A research team led by Prof. WANG Lei from the Shenzhen Institute of Advanced Technology (SIAT) of the Chinese Academy of Sciences has developed a sensor based on Fiber Bragg Grating (FBG) sensing principle for tissue palpation during minimally invasive surgery (MIS).
The study was published in IEEE Transactions on Instrumentation and Measurement on Dec. 17.
MIS has attracted more and more attention due to its advantages over conventional surgery. However, tactile information ordinarily available during conventional surgery is still yet to be effectively integrated into robot-assisted MIS.
The research team proposed a highly sensitive Fiber Bragg Grating (FBG) sensing solution for minimally invasive surgical tissue palpation. Unlike previous capacitive sensing solutions, fiber optic sensors are compatible with intraoperative magnetic resonance imaging (MRI) systems.
FBGs have been widely used in sensing field because of their high sensitivity, low signal loss, and no influence from electromagnetic interference. But its central wavelength shift is cross-impacted by the temperature and strain, so the temperature compensation is an important criterion needed to accurately map the relationship between an applied force and the corresponding central wavelength shift.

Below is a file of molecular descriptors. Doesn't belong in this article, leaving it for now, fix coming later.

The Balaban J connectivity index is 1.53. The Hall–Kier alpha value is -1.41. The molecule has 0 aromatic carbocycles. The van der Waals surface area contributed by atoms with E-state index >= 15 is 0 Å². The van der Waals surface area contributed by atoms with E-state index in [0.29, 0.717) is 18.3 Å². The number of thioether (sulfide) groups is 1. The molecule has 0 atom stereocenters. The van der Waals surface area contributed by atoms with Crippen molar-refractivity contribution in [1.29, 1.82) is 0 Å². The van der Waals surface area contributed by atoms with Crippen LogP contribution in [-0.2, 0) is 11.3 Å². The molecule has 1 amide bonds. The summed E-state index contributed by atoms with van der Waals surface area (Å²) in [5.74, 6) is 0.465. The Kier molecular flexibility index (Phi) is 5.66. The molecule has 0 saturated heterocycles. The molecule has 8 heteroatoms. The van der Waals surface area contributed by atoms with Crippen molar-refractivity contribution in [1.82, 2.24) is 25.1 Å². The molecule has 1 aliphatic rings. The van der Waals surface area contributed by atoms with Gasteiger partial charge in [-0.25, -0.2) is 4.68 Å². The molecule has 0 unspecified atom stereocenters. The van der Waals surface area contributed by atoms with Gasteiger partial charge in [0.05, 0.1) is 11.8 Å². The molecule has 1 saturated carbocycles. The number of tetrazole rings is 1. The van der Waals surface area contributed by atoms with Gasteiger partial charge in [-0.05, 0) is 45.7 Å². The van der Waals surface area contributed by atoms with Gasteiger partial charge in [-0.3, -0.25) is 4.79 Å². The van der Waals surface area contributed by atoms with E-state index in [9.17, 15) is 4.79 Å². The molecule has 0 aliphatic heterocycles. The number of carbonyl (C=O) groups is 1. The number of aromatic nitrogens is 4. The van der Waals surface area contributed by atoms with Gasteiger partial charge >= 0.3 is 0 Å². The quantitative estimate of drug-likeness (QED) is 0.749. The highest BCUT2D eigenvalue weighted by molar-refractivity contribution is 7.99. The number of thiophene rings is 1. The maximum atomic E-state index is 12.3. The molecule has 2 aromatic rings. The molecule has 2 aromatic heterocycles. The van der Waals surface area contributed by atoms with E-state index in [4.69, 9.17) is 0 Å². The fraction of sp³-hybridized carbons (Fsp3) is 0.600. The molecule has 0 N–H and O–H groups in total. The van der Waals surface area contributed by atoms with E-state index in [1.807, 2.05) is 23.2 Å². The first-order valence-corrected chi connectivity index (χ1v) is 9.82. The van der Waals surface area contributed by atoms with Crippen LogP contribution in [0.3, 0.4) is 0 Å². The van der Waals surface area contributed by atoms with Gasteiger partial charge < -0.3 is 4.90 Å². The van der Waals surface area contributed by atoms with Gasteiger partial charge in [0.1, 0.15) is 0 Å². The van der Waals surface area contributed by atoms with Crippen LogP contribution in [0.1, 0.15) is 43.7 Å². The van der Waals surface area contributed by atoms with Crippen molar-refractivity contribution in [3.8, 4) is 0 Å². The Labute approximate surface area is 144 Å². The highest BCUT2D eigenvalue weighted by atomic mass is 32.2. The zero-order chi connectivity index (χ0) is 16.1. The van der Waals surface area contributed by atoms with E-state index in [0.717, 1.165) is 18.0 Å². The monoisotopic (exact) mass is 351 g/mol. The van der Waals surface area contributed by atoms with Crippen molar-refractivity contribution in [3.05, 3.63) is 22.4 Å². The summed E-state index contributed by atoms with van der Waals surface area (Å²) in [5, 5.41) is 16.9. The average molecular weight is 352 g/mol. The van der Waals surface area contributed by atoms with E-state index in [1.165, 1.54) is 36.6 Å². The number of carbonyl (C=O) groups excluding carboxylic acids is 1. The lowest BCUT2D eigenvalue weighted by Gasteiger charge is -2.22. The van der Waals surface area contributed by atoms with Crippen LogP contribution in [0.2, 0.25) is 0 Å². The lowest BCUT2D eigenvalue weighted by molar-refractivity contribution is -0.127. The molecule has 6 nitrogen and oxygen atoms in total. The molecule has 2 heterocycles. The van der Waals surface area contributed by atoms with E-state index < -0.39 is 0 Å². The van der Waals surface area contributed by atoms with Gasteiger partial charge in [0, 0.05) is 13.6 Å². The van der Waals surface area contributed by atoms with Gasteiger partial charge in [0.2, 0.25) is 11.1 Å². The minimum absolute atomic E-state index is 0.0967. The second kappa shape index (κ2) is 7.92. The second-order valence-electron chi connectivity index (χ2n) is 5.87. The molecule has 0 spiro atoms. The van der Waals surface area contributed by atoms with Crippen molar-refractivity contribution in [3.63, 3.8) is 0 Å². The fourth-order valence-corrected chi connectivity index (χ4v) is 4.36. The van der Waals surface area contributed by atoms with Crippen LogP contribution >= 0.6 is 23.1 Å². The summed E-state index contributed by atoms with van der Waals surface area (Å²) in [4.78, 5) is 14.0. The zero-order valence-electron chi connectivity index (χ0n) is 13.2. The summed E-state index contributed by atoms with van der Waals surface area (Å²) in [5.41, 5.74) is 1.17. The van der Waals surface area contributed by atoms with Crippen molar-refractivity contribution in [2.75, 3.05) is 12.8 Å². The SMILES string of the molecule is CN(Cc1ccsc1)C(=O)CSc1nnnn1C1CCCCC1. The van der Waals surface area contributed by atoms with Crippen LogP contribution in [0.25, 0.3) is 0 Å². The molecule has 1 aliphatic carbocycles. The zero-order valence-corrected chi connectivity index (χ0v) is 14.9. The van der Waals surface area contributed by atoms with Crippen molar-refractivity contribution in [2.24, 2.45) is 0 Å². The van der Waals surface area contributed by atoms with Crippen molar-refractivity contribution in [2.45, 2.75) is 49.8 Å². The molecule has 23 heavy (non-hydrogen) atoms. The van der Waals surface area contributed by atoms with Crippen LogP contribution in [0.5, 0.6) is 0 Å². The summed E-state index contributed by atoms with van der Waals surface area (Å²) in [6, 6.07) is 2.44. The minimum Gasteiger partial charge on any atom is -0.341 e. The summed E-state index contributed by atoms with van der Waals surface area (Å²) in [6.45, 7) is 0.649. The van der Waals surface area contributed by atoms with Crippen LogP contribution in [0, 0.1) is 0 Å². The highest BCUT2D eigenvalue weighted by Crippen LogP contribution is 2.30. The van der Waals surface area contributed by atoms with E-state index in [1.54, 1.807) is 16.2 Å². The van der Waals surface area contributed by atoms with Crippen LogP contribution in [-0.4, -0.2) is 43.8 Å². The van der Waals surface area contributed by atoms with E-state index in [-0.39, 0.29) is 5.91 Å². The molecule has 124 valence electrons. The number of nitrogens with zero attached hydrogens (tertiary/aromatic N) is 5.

In this study, this sensor includes two FBGs closely arranged in the sensor structure to detect palpation force while minimizing the interference of temperature and noise.
The experimental results showed that the designed force sensor could measure force values in a range of 1N with an average relative error less than 2% of full scale, and the average error value of the designed sensor after temperature compensation was 0.8 mN.
Furthermore, the researchers conducted tissue palpation experiments on pig liver organs to verify the effectiveness and applicability of the proposed sensor in MIS. They found that the sensor could be accurately used in tissue palpation and lump localization by searching at varying degrees of indentation depth during MIS.
The structure of the double grating decouples the temperature effect and improves the force sensing accuracy of the sensor, thus increasing the accuracy and safety of tissue palpation surgery.
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